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Tuesday, 2 January 2018

CBE keeps rates unchanged in its last meeting of 2017

CBE keeps rates unchanged in its last meeting of 2017: The central bank’s Monetary Policy Committee (MPC) kept the overnight deposit rate at 18.75%, the overnight lending rate at 19.75%, and the rate of its main operation and discount rate unchanged at 19.25% in its meeting last Thursday. Keeping the rates unchanged came in line with expectations. The MPC says that while the drop in inflation accelerated in November due to favorable base effects, “inflation was affected during this period by continuous supply shocks related to fiscal consolidation measures, leading regulated price adjustments to account on average for 44% of monthly headline inflation, in addition to indirect effects on core CPI items.”

Leading indicators also point to continued improvement in economic activity, despite weaker momentum in non-hydrocarbon sectors. The MPC added that it decided that current policy rates remain appropriate and its baseline inflation outlook remains consistent with its targets. The MPC also provided forward guidance saying it will “only reconsider its stance conditional upon data confirming the moderation of underlying inflationary pressures.”

“The timing of interest rate cuts will be determined by: managing consumer expectations to be able to reach CBE inflation targets by 2018 year-end, oil prices and their impact on inflation through subsidy cuts, domestic demand growth as a result of the witnessed pick-up in economic activity, and monetary policy in advanced economies,” Pharos’ head of research Radwa El Swaify told Reuters.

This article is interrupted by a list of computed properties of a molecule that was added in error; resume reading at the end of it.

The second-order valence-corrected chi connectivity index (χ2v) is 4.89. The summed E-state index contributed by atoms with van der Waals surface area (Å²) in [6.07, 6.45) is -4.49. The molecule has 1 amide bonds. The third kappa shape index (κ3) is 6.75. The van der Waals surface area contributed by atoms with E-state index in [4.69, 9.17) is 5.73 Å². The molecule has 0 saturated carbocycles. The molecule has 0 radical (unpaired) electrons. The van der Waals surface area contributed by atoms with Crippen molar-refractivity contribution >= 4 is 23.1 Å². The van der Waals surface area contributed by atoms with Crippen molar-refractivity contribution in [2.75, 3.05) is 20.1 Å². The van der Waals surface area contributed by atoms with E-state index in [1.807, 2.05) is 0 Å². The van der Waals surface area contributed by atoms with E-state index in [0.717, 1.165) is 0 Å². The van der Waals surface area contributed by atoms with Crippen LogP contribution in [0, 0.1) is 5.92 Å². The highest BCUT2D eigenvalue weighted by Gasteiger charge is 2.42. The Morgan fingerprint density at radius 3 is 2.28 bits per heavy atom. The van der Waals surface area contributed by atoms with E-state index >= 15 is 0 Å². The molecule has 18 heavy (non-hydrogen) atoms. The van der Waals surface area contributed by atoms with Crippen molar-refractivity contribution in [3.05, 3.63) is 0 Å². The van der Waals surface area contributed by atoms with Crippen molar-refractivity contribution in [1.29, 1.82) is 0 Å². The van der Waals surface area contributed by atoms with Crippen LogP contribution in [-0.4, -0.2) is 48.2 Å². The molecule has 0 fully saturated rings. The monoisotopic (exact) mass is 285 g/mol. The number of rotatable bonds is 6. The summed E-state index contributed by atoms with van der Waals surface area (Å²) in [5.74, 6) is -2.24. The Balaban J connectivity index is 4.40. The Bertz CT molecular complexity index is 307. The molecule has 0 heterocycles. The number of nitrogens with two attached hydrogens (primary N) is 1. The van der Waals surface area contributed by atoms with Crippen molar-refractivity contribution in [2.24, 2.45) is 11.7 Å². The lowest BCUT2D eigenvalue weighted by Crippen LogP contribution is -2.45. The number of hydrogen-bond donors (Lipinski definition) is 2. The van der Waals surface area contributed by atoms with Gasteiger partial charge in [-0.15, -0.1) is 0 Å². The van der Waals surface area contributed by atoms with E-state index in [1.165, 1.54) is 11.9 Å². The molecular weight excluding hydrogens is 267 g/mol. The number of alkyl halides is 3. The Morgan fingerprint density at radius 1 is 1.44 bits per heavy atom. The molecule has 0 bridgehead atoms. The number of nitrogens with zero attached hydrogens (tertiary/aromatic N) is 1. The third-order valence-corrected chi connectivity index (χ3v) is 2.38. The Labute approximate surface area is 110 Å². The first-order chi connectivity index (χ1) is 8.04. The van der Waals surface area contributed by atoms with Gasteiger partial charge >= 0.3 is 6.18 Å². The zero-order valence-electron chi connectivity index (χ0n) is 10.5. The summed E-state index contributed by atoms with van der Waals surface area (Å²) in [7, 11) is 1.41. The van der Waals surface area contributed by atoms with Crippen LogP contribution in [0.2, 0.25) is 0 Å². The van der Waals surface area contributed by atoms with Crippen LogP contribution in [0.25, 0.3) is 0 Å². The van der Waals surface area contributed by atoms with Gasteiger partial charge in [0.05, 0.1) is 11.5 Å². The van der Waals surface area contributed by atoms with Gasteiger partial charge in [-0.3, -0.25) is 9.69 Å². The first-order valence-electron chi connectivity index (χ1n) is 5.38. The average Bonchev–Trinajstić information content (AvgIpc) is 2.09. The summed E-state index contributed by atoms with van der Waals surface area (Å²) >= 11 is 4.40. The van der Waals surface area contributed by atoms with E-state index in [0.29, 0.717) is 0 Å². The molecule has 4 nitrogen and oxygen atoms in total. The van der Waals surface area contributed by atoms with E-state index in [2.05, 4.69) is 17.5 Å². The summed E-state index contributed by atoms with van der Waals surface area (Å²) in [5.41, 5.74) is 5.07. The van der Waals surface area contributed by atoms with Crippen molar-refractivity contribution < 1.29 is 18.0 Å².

CI Capital Asset Management’s Khaled Darwish sees the CBE cutting rates in 2018. “that will likely prompt more investors to opt for stocks over bonds. Healthcare, infrastructure and consumer shares have the most attractive valuations” he tells Bloomberg.

… Separately, the central bank also announced on Thursday that it is extending its initiative to support the tourism sector until December 2018. The initiative, which was started in February 2016, allows banks to show more leniency in collecting loans from the sector and also be more relaxed in collecting personal loans from people who work in the tourism industry.

The central bank also repaid over USD 2 bn in debt in December, Al Masry Al Youm reports. USD 1.2 bn was repaid to AfreximBank and USD 920 mn to other international bodies. This month, the central bank will be repaying USD 700 mn to the Paris Club debtors.

The paper also reported that the central bank has received the USD 2 bn loan tranche from the IMF on Thursday. The amount represents the third instalment of Egypt’s extended fund facility from the organization.

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